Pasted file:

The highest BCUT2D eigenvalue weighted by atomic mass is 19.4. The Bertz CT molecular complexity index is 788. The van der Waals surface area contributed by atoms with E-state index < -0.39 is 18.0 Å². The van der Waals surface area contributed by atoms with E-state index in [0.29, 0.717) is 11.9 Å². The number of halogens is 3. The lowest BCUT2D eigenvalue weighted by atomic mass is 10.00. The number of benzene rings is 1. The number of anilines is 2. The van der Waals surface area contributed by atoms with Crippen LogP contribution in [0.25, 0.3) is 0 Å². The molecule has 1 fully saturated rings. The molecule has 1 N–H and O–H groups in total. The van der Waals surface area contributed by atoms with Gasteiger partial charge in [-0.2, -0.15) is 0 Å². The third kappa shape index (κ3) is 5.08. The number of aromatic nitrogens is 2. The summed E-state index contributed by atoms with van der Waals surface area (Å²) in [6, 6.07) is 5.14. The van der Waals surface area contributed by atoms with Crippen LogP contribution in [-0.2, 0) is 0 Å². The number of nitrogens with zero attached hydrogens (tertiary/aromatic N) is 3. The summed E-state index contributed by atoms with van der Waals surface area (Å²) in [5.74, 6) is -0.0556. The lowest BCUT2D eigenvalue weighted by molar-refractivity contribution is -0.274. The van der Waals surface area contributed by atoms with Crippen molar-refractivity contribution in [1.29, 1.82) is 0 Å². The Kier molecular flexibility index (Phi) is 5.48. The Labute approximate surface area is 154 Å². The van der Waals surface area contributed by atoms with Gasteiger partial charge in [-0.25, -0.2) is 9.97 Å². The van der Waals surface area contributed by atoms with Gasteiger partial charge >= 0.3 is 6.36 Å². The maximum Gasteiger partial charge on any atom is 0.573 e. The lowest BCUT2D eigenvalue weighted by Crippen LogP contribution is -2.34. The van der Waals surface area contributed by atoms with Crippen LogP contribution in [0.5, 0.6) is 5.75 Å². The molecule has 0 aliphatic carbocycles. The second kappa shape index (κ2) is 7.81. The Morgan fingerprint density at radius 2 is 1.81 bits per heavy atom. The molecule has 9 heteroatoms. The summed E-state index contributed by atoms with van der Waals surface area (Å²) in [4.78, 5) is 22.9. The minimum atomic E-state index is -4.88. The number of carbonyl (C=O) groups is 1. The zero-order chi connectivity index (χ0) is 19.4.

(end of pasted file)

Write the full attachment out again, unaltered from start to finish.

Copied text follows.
The highest BCUT2D eigenvalue weighted by atomic mass is 19.4. The Bertz CT molecular complexity index is 788. The van der Waals surface area contributed by atoms with E-state index < -0.39 is 18.0 Å². The van der Waals surface area contributed by atoms with E-state index in [0.29, 0.717) is 11.9 Å². The number of halogens is 3. The lowest BCUT2D eigenvalue weighted by atomic mass is 10.00. The number of benzene rings is 1. The number of anilines is 2. The van der Waals surface area contributed by atoms with Crippen LogP contribution in [0.25, 0.3) is 0 Å². The molecule has 1 fully saturated rings. The molecule has 1 N–H and O–H groups in total. The van der Waals surface area contributed by atoms with Gasteiger partial charge in [-0.2, -0.15) is 0 Å². The third kappa shape index (κ3) is 5.08. The number of aromatic nitrogens is 2. The summed E-state index contributed by atoms with van der Waals surface area (Å²) in [6, 6.07) is 5.14. The van der Waals surface area contributed by atoms with Crippen LogP contribution in [-0.2, 0) is 0 Å². The number of nitrogens with zero attached hydrogens (tertiary/aromatic N) is 3. The summed E-state index contributed by atoms with van der Waals surface area (Å²) in [5.74, 6) is -0.0556. The lowest BCUT2D eigenvalue weighted by molar-refractivity contribution is -0.274. The van der Waals surface area contributed by atoms with Crippen molar-refractivity contribution in [1.29, 1.82) is 0 Å². The Kier molecular flexibility index (Phi) is 5.48. The Labute approximate surface area is 154 Å². The van der Waals surface area contributed by atoms with Gasteiger partial charge in [-0.25, -0.2) is 9.97 Å². The van der Waals surface area contributed by atoms with Gasteiger partial charge >= 0.3 is 6.36 Å². The maximum Gasteiger partial charge on any atom is 0.573 e. The lowest BCUT2D eigenvalue weighted by Crippen LogP contribution is -2.34. The van der Waals surface area contributed by atoms with Crippen LogP contribution in [0.5, 0.6) is 5.75 Å². The molecule has 0 aliphatic carbocycles. The second kappa shape index (κ2) is 7.81. The Morgan fingerprint density at radius 2 is 1.81 bits per heavy atom. The molecule has 9 heteroatoms. The summed E-state index contributed by atoms with van der Waals surface area (Å²) in [4.78, 5) is 22.9. The minimum atomic E-state index is -4.88. The number of carbonyl (C=O) groups is 1. The zero-order chi connectivity index (χ0) is 19.4.